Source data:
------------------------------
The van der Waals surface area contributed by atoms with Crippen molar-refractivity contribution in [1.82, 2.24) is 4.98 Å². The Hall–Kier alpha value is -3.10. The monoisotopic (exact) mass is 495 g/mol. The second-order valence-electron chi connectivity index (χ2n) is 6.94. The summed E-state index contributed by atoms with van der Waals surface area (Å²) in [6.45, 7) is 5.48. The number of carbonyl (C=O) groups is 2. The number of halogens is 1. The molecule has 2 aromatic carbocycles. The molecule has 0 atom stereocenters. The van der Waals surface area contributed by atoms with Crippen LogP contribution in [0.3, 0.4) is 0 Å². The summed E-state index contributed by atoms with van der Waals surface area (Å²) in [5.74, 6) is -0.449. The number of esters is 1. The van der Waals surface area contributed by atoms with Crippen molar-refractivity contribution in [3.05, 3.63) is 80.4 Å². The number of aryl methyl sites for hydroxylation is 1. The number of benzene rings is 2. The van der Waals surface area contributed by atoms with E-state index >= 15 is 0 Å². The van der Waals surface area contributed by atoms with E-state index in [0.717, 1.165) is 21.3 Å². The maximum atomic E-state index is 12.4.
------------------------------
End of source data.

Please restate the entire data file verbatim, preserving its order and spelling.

The van der Waals surface area contributed by atoms with Crippen molar-refractivity contribution in [1.82, 2.24) is 4.98 Å². The Hall–Kier alpha value is -3.10. The monoisotopic (exact) mass is 495 g/mol. The second-order valence-electron chi connectivity index (χ2n) is 6.94. The summed E-state index contributed by atoms with van der Waals surface area (Å²) in [6.45, 7) is 5.48. The number of carbonyl (C=O) groups is 2. The number of halogens is 1. The molecule has 2 aromatic carbocycles. The molecule has 0 atom stereocenters. The van der Waals surface area contributed by atoms with Crippen LogP contribution in [0.3, 0.4) is 0 Å². The summed E-state index contributed by atoms with van der Waals surface area (Å²) in [5.74, 6) is -0.449. The number of esters is 1. The van der Waals surface area contributed by atoms with Crippen molar-refractivity contribution in [3.05, 3.63) is 80.4 Å². The number of aryl methyl sites for hydroxylation is 1. The number of benzene rings is 2. The van der Waals surface area contributed by atoms with E-state index >= 15 is 0 Å². The van der Waals surface area contributed by atoms with E-state index in [0.717, 1.165) is 21.3 Å². The maximum atomic E-state index is 12.4.